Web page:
When Jamie Whincup is referencing race control and red wine in the same breath, and Cam Waters is asking for Supercars to strip a race of its points, you know something major has gone down.
For the second year in a row, the pressure cooker that is Pukekohe provided high drama between teams and officials.
Last time it was wheel spinning, this time it was the Safety Car. The deployment of a full-course caution on Lap 13 led to chaos last Sunday afternoon.
Could the chaos have been avoided?
Let’s start with what actually happened
Having made earlier stops, Whincup, Holdsworth, Waters and Coulthard all came across the Safety Car with its orange lights illuminated.
At that point Whincup was the effective leader, heading the pack that had already stopped.
However he technically wasn’t the race leader. That was Scott McLaughlin, who was at the front of a train of cars that was immediately pitlane-bound once the Safety Car was called.
And, given the short lap time and long pit exit at Pukekohe, that train was the best part of a lap ahead.
Concerned that sitting behind the Safety Car would allow that lead group to get a free stop and retain track position, Whincup disobeyed the lights and took off into the distance.
That meant he cleared the train of cars now exiting pitlane and took over as the actual race leader, while Holdsworth, Waters and Coulthard ended up at the back of that train, still sitting being the Safety Car.
The Safety Car then waved that group through and picked up Whincup for a second time, now as the race leader, leaving the others he had been racing early in the first stint at both a track position and fuel disadvantage.
Whincup was later penalised, very rightly, for not playing the whistle, even though he thought the umpire was wrong.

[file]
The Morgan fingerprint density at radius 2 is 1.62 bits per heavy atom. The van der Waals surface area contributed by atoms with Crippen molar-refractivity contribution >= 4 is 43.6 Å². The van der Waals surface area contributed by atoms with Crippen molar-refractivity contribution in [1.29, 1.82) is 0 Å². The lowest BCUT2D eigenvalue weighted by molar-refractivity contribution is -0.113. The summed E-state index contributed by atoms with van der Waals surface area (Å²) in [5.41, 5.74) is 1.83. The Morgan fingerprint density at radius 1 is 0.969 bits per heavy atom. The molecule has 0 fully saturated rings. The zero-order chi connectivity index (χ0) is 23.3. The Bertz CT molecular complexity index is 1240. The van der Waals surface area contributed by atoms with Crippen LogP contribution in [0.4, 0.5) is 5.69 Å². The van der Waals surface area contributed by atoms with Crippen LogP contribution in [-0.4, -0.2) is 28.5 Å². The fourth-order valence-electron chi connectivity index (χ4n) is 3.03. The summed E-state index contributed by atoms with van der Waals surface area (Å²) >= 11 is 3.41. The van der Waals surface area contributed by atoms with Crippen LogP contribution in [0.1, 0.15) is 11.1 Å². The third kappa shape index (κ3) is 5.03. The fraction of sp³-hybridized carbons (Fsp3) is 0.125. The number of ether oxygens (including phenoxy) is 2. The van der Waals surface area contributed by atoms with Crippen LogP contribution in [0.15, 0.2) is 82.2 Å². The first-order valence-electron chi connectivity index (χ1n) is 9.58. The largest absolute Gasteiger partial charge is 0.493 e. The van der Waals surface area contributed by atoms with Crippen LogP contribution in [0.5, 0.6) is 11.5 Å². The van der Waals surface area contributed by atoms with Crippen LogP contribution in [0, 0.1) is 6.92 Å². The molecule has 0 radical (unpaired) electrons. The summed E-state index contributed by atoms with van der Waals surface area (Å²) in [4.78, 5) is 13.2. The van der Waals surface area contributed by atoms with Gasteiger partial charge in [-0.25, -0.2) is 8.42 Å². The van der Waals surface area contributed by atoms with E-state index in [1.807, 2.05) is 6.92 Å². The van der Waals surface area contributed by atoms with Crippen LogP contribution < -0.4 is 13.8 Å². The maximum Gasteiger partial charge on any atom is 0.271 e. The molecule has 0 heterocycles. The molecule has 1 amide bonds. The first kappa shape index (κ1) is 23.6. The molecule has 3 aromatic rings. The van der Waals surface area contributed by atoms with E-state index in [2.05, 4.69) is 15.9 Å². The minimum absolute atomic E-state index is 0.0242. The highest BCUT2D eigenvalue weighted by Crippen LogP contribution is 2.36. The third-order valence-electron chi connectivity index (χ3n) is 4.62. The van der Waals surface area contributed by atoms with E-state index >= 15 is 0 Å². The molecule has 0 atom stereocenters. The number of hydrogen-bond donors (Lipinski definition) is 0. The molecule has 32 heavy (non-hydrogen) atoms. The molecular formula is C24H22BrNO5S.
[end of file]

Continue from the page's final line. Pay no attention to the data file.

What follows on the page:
So how could it have played out differently?
Scenario 1: Whincup doesn’t pass the Safety Car
What would have happened if Whincup had obeyed the Safety Car lights and stayed put?
Even working on the assumption that the lead pack would have pitted and returned to the track before the slow-moving pack had made it back to the Safety Car 2 line, the Whincup/Holdsworth/Waters pack would have continued to be first in the queue… at least initially.
The order would have been right – those that pitted early at the front – but the cars right behind them would have been the best part of a lap ahead, having just had a free stop.
It’s worth noting that, while it created an almighty mess, there was nothing unlawful about the Safety Car having its orange lights on when it did.
The competitor briefing notes clearly state: ‘In some circumstances the SC may be deployed and hold the first approaching car, then at the appropriate time any cars between the SC and the leader will be waved through’.
Stuart and Schenken are adamant they could have corrected the order had Whincup held station. It wouldn’t have been impossible, but boy it would have been tricky.
The lead group that had made its early stop would have had to be waved past the Safety Car, complete a lap, and then past the group that had stopped behind the Safety Car, before tucking back in at the front.
Any other resolution, such as waving the group that had stopped through, would have put the lead pack all a lap down.
Scenario 2: The green lights were on
Had Whincup et al come across the Safety Car with its green lights on, it would have been a much different outcome.
They would have been able to carry on quickly enough to beat those in the pitlane to the crucial Safety Car 2 line, and then file back in behind the Safety Car the next time around.
Their races would have still been hugely compromised by the very presence of the Safety Car, with the likes of Mclaughlin, van Gisbergen and Mostert all right in the lead pack, but with a lot more fuel on-board.
But at the very least the early leaders would have only been at a fuel disadvantage, not a fuel and track position disadvantage.
The door, therefore, would have been open to try and sprint once the race went green and build a big enough gap to negate the fuel difference.
A long shot, maybe, but better than what they were ultimately left with.
Circling back to what actually happened, simply stating that the Safety Car should have picked up actual race leader McLaughlin is an oversimplification.
It’s impossible to ‘pick up’ a car that sitting in pitlane on its jacks copping a belly full of fuel.
Whincup should have been the man parked behind that Vodafone Mustang during the caution… just not quite that quickly.
It seems the Safety Car picked up the right lead group at the wrong time.
Jamie Whincup, Triple Eight Race Engineering Holden
Photo by: Dirk Klynsmith / LAT Images